When your lawyer’s address is a P.O. box

When your lawyer’s address is a P.O. box

I am a big believer in stereotyping when it comes to hiring an attorney.  Stereotypes aren’t always true, but in general they can be a big predictor of success or failure.  Your lawyer just graduated law school two months ago?  Probably not the best hire you can make.  Your lawyer is 90 years old?  That’s a little too experienced for my taste.

One that’s popped up lately that I had never really seen much before is lawyers that don’t have an office.  They register themselves with a P.O. Box and work out of their house or apartment.  So if a client wants to meet with them it has to be at the courthouse or a restaurant or the client’s home.

There are plenty of attorneys with offices that meet people at those places on a regular basis.  But it’s always an alternative to meeting at their office, not the only choice.

If an attorney doesn’t have an office it also means they likely don’t have a secretary a law clerk or anyone else helping them out.  Who’s going to answer the phone when the lawyer isn’t available?  Are you getting billed for the time it takes an attorney to type up a court motion?  What happens when they are out of town or working on another case?  What if you want to meet somewhere private?  Do you want to talk to a divorce lawyer at your home when you aren’t yet separated or your kids are around?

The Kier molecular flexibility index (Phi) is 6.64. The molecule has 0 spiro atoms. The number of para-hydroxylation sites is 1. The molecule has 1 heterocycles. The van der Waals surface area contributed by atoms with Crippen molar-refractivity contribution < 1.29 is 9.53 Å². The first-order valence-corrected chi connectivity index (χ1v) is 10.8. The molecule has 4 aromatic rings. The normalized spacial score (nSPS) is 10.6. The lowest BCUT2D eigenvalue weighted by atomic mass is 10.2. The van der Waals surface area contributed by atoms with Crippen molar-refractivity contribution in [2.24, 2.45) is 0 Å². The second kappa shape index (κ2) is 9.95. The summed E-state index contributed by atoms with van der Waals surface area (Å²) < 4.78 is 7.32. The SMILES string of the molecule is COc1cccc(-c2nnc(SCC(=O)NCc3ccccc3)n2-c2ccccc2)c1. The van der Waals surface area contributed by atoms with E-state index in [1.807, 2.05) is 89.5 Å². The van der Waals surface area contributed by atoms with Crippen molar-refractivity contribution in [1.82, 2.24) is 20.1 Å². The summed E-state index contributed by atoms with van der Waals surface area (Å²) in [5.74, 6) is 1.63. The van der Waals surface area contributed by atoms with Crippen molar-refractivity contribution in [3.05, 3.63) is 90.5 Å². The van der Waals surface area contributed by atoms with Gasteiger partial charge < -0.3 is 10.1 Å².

There is nothing illegal about any of this, but not having an office is simply unprofessional.  It’s a sign that your lawyer isn’t successful enough to even afford rent somewhere.  Often that means that they will need to close up shop soon and take a job somewhere else.  What happens to your case then if the new firm doesn’t want it?

Of the lawyers I’ve looked in to of late that don’t have an office, none of them carried legal malpractice insurance either which is also quite expensive and a cost of doing business.  Many of these attorneys are likely well meaning and might even know how to handle a case.  But part of being the “right” representation for someone is being able to deliver on all facets of a case.  You might not be thinking about where you’d give your deposition if you need to offer one, but that location can be very relevant strategically.

Of course everyone has to start somewhere in their career.  But the sacrifices made to achieve success shouldn’t be at the expense of your best interests.

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